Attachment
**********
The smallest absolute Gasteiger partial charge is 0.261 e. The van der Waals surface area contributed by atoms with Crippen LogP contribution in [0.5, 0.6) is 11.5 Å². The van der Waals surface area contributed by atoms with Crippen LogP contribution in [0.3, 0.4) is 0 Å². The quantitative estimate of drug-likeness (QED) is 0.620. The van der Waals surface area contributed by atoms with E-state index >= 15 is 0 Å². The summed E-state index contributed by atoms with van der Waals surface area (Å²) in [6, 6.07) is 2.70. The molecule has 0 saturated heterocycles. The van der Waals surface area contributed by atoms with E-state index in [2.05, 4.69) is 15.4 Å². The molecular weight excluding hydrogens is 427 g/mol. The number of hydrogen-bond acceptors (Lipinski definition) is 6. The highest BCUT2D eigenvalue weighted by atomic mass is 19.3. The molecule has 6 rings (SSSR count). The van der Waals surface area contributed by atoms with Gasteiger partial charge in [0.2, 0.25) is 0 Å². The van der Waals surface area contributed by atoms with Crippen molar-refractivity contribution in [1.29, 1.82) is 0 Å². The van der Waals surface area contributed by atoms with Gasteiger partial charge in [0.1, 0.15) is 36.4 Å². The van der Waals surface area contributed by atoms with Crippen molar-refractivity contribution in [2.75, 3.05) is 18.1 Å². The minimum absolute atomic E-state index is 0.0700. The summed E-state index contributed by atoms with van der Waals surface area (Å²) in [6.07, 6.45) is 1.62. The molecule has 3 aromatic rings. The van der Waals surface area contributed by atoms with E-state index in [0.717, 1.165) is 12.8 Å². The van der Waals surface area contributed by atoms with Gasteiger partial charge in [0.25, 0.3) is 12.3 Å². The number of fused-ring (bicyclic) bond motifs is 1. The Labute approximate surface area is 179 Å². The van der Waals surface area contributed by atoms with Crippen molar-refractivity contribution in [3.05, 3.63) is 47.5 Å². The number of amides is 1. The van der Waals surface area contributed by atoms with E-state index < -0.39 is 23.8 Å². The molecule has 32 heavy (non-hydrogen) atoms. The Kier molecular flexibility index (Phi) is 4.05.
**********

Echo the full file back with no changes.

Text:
The smallest absolute Gasteiger partial charge is 0.261 e. The van der Waals surface area contributed by atoms with Crippen LogP contribution in [0.5, 0.6) is 11.5 Å². The van der Waals surface area contributed by atoms with Crippen LogP contribution in [0.3, 0.4) is 0 Å². The quantitative estimate of drug-likeness (QED) is 0.620. The van der Waals surface area contributed by atoms with E-state index >= 15 is 0 Å². The summed E-state index contributed by atoms with van der Waals surface area (Å²) in [6, 6.07) is 2.70. The molecule has 0 saturated heterocycles. The van der Waals surface area contributed by atoms with E-state index in [2.05, 4.69) is 15.4 Å². The molecular weight excluding hydrogens is 427 g/mol. The number of hydrogen-bond acceptors (Lipinski definition) is 6. The highest BCUT2D eigenvalue weighted by atomic mass is 19.3. The molecule has 6 rings (SSSR count). The van der Waals surface area contributed by atoms with Gasteiger partial charge in [0.2, 0.25) is 0 Å². The van der Waals surface area contributed by atoms with Crippen molar-refractivity contribution in [1.29, 1.82) is 0 Å². The van der Waals surface area contributed by atoms with Gasteiger partial charge in [0.1, 0.15) is 36.4 Å². The van der Waals surface area contributed by atoms with Crippen molar-refractivity contribution in [2.75, 3.05) is 18.1 Å². The minimum absolute atomic E-state index is 0.0700. The summed E-state index contributed by atoms with van der Waals surface area (Å²) in [6.07, 6.45) is 1.62. The molecule has 3 aromatic rings. The van der Waals surface area contributed by atoms with E-state index in [0.717, 1.165) is 12.8 Å². The van der Waals surface area contributed by atoms with Gasteiger partial charge in [0.25, 0.3) is 12.3 Å². The number of fused-ring (bicyclic) bond motifs is 1. The Labute approximate surface area is 179 Å². The van der Waals surface area contributed by atoms with Crippen molar-refractivity contribution in [3.05, 3.63) is 47.5 Å². The number of amides is 1. The van der Waals surface area contributed by atoms with E-state index < -0.39 is 23.8 Å². The molecule has 32 heavy (non-hydrogen) atoms. The Kier molecular flexibility index (Phi) is 4.05.